On another level, Clara sources and provides tech tools to facilitate citizen involvement. She has created a plug-in that can be installed for free on search engines which alerts you when you enter an untrustworthy or unreliable website. This pop-up tells you the percentage of disinformation that has come from that source and has recently been converted to a mobile app with additional functionality such as an integrated search engine for denials and refutations or an uploader from Whatsapp to check if items have been checked or not.

Building alliances, multiplying the impact.

Clara established alliances with Oxfam-Intermon to create Maldita Migration and has already had interest from the same partner to expand into Italy where migration is a hot topic with the Matteo Salvini right wing government. She also collaborates with Plan International in Maldita Feminism.

Clara has strong relationships with other European actors in the fact checking arena and works within the ecosystem to import (tech tools) and export (community building) best practises. Her credibility, independence and reach within Spanish media is also key for dissemination.

Clara was the only Spaniard appointed by the European Commission to the High-Level Group of Fake News and Online Disinformation for her expertise in fact-checking and she is assisting other countries to engage citizens as active agents in the fight against disinformation. Furthermore, she is the European representative in the International Fact-Checking Advisory Board. As a respected colleague within the fact-checking community she was appointed by her colleagues to represent the European organizations in the global alliance and has assisted in the setting up of collaborative projects to fight disinformation such as


To have complete editorial freedom and ensure the social aim of her project, Maldita only receives private funds. Clara raised over 30,000 Euros necessary to set up a as a non-profit foundation through a crowdfunding campaign in less than one week.

Income streams include training programmes, fees for appearances on TV and radio programmes, fees from partnerships with NGOs, grants and prizes, paying subscribers, and contracts with partners such as Facebook, were they have been contracted to collaborate on managing disinformation in Spain within the Third-Party Fact-checking program.

The Person

Clara was a Scout and has always been motivated by the idea of “leaving the world a little better than she found it”. She had an alternative schooling attending a liberal arts school in Spain and spending time at the Newark centre for Creative Learning where she focussed on project learning, curating events, collaborative classes and practical creativity.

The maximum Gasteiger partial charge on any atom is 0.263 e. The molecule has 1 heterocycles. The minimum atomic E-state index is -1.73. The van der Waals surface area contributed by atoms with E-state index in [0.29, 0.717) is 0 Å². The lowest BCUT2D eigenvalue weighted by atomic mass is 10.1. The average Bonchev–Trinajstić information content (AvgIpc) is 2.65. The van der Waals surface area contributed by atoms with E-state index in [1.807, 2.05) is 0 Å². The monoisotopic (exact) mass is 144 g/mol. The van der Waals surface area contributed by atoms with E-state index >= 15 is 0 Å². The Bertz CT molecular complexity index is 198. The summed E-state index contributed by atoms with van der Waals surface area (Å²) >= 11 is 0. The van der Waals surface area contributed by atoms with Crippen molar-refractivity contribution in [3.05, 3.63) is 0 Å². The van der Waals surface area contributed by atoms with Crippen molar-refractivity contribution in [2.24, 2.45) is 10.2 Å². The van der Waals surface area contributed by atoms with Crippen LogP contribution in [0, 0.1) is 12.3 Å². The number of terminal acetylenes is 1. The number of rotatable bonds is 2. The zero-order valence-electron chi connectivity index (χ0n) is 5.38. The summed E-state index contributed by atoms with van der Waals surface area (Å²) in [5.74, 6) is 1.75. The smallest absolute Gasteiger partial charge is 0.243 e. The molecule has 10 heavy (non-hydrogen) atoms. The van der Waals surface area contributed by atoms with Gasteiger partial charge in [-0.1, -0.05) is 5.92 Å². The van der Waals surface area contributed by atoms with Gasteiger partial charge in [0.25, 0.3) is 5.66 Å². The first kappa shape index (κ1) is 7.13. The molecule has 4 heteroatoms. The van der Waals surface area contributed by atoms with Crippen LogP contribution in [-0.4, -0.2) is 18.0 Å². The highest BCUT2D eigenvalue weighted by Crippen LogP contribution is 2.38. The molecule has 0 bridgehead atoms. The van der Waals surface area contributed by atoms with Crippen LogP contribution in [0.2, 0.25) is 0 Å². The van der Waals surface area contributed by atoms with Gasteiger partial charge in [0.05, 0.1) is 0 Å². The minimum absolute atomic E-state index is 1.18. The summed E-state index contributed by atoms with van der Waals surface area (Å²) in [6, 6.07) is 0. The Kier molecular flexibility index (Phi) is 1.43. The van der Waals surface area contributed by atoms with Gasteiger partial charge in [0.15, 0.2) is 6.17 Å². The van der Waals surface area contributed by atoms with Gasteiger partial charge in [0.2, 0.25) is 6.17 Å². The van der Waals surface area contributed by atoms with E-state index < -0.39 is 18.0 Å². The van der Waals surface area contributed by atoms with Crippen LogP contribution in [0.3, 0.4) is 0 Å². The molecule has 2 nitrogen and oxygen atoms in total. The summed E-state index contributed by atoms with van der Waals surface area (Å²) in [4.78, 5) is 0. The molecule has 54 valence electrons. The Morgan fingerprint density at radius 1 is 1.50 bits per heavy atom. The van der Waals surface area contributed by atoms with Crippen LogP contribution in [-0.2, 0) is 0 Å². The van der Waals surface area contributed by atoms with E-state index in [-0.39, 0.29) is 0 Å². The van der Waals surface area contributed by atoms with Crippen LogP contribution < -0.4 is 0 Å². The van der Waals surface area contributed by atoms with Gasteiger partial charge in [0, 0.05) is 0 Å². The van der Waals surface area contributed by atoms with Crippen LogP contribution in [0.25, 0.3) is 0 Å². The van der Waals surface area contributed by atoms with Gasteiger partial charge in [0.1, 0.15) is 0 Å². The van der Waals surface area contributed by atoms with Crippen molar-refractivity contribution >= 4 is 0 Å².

These early educational experiences gave her the confidence to propose alternative solutions to problems. At university in Spain she convinced her teachers to convert a theory class into the creation of a practical university newssheet.

Clara didn’t have a vocation to be a journalist, the obvious choice would have been to be a doctor like her parents. She toyed with the idea of becoming a teacher, but writing was becoming more and more important to her, so she decided to study journalism, motivated by the idea of being able to help people through exposing the difficulties in their lives. Clara worked through her degree as an intern on a political show on a national TV channel.

In her final year at university she studied in Mexico and bargained with the university staff to be able to travel and write articles on the tough migration issues in Mexico and other subjects. On her return to Spain, she was asked to cover the 15M movement (the inspiration for the Occupy Wall Street movement during the economic crisis) and there she realised that not only were citizens demanding political change, they were also demanding change in the way they were informed, in the transparency of media outlets. This motivated her to conceptualise Maldita, which began as a project on Twitter in her spare time.

In 2016, when the issue of Catalan independence started to become more and more relevant, Clara realised that disinformation was becoming a weapon for both sides in the debate and had arrived in Spain to stay. She decided to set up Maldita in a more structured and sustainable manner but was approached by her bosses at the TV station, who offered to buy-out the Maldita concept. Although Clara saw there was economic value in the project, she fought hard to maintain their independence and their non-profit status. Clara has found her calling to thwart the viral growth of disinformation by building broad networks of expert fact checkers but, most importantly, by enlisting concerned citizens to become active collaborators in reporting suspicious information they receive and then sharing the real facts with their own networks.